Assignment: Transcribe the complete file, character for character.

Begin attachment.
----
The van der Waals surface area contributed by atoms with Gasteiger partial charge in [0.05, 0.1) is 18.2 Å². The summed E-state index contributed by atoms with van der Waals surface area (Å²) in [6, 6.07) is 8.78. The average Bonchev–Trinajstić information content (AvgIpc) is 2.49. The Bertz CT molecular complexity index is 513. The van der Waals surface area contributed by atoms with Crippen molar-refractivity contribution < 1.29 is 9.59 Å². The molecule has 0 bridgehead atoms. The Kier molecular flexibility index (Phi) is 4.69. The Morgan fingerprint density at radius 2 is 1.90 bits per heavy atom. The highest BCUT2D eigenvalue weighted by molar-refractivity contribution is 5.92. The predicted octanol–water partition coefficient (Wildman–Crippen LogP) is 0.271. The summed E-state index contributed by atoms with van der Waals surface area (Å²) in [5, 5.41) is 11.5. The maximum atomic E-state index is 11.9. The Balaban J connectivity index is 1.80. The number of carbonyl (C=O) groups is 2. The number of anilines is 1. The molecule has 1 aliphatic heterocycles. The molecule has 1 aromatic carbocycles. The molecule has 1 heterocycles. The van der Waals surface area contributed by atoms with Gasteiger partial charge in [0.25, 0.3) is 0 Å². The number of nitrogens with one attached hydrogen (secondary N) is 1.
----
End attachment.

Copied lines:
The van der Waals surface area contributed by atoms with Gasteiger partial charge in [0.05, 0.1) is 18.2 Å². The summed E-state index contributed by atoms with van der Waals surface area (Å²) in [6, 6.07) is 8.78. The average Bonchev–Trinajstić information content (AvgIpc) is 2.49. The Bertz CT molecular complexity index is 513. The van der Waals surface area contributed by atoms with Crippen molar-refractivity contribution < 1.29 is 9.59 Å². The molecule has 0 bridgehead atoms. The Kier molecular flexibility index (Phi) is 4.69. The Morgan fingerprint density at radius 2 is 1.90 bits per heavy atom. The highest BCUT2D eigenvalue weighted by molar-refractivity contribution is 5.92. The predicted octanol–water partition coefficient (Wildman–Crippen LogP) is 0.271. The summed E-state index contributed by atoms with van der Waals surface area (Å²) in [5, 5.41) is 11.5. The maximum atomic E-state index is 11.9. The Balaban J connectivity index is 1.80. The number of carbonyl (C=O) groups is 2. The number of anilines is 1. The molecule has 1 aliphatic heterocycles. The molecule has 1 aromatic carbocycles. The molecule has 1 heterocycles. The van der Waals surface area contributed by atoms with Gasteiger partial charge in [0.25, 0.3) is 0 Å². The number of nitrogens with one attached hydrogen (secondary N) is 1.